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Researchers in Korea invent flexible batteries, but when will they come out?

Researchers in South Korea have figured out how to make a flexible battery, but when will it hit the market, and how much energy can it store? We sadly don't know.
January 18, 2013

We can make flexible screens, we can make flexible motherboards, but if we can’t make flexible batteries, then what’s the point of dreaming about bendy smartphones?

Researchers in Korea claim to have figured out the battery problem. They say the traditional liquids used to make a lithium-ion battery aren’t very safe. If they get too hot, then it’s possible for the battery to melt, causing the positive and negative sides of the battery to touch, which results in an explosion. What the researchers did with their battery was to swap out the liquid parts of the battery with solid compounds. It sounds counter intuitive, but these solid compounds are flexible, and they’re allegedly even safer than their liquid counterparts.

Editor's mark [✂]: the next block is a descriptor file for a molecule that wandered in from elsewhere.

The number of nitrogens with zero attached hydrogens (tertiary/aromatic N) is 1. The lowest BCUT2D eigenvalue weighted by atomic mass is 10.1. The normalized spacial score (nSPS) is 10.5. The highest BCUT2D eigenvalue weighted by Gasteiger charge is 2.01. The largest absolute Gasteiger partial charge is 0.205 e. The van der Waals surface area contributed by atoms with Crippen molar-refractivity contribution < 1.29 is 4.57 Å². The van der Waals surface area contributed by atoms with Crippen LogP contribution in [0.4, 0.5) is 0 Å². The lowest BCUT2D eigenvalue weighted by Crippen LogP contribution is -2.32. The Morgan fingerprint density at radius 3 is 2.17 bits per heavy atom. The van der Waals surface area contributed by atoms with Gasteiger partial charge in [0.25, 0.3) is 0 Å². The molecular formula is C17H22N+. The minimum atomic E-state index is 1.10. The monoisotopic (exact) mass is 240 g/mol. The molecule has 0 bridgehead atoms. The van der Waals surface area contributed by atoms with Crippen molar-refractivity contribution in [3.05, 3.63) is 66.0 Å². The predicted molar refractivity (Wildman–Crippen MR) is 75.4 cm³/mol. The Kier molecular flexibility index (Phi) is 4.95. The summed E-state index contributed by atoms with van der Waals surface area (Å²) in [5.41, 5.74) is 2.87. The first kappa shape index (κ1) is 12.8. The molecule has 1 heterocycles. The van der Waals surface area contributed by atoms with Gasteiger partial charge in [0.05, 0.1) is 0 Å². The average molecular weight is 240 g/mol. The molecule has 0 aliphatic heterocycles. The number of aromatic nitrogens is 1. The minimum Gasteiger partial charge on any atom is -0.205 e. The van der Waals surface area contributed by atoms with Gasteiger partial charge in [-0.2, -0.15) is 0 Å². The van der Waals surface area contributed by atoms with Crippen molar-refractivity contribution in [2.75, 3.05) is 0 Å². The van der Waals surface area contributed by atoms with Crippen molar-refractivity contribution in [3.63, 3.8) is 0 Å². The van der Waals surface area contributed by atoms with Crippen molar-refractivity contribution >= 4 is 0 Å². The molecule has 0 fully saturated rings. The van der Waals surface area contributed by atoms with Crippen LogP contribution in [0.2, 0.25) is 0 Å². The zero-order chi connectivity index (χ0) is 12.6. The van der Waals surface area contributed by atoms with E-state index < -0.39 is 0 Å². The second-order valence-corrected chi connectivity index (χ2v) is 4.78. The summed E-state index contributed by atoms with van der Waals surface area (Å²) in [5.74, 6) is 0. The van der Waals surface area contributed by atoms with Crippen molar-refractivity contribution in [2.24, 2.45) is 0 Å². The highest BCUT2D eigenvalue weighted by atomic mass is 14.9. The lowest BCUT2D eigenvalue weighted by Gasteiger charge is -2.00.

Now all of this is fine and dandy, but we care about one thing and one thing only: When will this technology reach our smartphones? There sadly isn’t an answer. We love scientists working on new and interesting inventions, but if they can’t bring them to market, then are they really inventions or are they just lab demos?

This writer used to work in a laboratory that was trying to figure out which materials could be used to build future transistors. That was over half a decade ago. Have transistors changed in that time? Sure, they’re now smaller than ever, but they’re built pretty much the same way they have been since the first silicon chip rolled off the assembly line.

Again, science is great, and we need more people doing science, but we also need people to figure out how to bring the latest advances to the masses. Faster and cheaper, that’s the creed of the industry we’re in.